Curbing waste of state money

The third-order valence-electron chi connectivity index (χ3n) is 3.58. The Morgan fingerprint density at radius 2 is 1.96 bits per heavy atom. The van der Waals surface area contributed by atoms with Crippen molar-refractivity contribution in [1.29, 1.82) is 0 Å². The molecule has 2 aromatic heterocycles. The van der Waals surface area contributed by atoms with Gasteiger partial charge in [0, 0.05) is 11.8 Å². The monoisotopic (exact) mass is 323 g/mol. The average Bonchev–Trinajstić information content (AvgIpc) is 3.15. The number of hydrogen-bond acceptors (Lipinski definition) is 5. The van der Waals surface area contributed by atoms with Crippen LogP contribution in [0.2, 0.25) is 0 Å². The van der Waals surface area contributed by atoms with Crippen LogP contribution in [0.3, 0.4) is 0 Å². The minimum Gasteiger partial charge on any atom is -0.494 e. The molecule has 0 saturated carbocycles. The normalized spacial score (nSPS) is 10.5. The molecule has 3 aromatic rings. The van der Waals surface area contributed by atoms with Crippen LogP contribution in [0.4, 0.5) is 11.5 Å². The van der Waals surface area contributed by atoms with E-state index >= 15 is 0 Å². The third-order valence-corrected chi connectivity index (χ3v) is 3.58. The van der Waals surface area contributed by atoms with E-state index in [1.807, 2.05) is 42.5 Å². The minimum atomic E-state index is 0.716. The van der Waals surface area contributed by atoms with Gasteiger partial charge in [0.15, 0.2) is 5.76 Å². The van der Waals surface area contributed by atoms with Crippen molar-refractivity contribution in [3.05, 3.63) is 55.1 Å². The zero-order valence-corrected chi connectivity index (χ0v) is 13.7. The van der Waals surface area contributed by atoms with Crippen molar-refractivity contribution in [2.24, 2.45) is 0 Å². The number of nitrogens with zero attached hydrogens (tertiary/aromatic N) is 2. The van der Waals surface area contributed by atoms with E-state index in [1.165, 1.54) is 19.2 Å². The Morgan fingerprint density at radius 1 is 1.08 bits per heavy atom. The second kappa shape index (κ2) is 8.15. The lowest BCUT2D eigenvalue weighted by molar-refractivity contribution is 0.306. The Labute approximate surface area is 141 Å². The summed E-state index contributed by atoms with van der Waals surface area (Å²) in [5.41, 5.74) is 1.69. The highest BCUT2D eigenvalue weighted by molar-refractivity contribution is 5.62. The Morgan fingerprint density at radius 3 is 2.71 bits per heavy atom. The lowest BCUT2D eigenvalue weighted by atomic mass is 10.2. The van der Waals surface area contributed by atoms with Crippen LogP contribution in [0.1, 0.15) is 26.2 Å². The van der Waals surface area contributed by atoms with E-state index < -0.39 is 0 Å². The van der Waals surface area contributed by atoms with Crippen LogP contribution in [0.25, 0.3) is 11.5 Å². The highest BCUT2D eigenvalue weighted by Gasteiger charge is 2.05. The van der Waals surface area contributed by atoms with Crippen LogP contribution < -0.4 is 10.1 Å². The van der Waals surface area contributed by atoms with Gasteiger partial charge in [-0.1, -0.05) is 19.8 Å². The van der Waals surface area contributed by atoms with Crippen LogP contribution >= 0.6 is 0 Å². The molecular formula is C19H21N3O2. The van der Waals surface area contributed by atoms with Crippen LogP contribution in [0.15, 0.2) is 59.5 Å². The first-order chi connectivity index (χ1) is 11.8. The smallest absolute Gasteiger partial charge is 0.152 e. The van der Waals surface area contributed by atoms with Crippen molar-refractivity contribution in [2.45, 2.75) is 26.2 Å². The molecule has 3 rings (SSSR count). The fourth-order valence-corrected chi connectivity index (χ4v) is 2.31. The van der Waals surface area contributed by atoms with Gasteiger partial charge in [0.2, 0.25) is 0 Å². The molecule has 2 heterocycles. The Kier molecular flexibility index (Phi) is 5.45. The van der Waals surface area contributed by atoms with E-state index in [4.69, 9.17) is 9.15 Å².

Sales of medicines this year rose by 4 percent while spending on drugs skyrocketed by 9 to 11 percent. The discrepancy shows that someone is playing games at the expense of the troubled social security funds and the National Health System (ESY). Billions of euros are wasted because of the structural defects of Greece’s health and insurance system. The beneficiaries are a group of drug firms and some doctors who are straining our health and insurance funds by prescribing pricey, useless and, in some cases harmful, medicines. The introduction of the list of prescribed drugs was an attempt to curb illicit profiteering. Unfortunately, the government gave up on the plan too soon because of some initial problems and before long-term benefits could be seen. Given that the simmering crisis of the social security funds will threaten Greece’s social cohesion, the government must hammer out a strategy to stop the hemorrhaging of the funds. The threat of bankruptcy does not just come from the large number of early retirements and the pressure from demographic trends, but also from the unchecked waste of funds, also on drugs. The government must take action to stop the squandering of money from the state coffers. It must introduce an electronic cross-checking of doctors’ prescriptions and monitor the money spent on every single drug. It is unacceptable that Greece’s social security funds still use record cards and calculators in the 21st century. The country cannot tread into the future without having first solved its social security problem.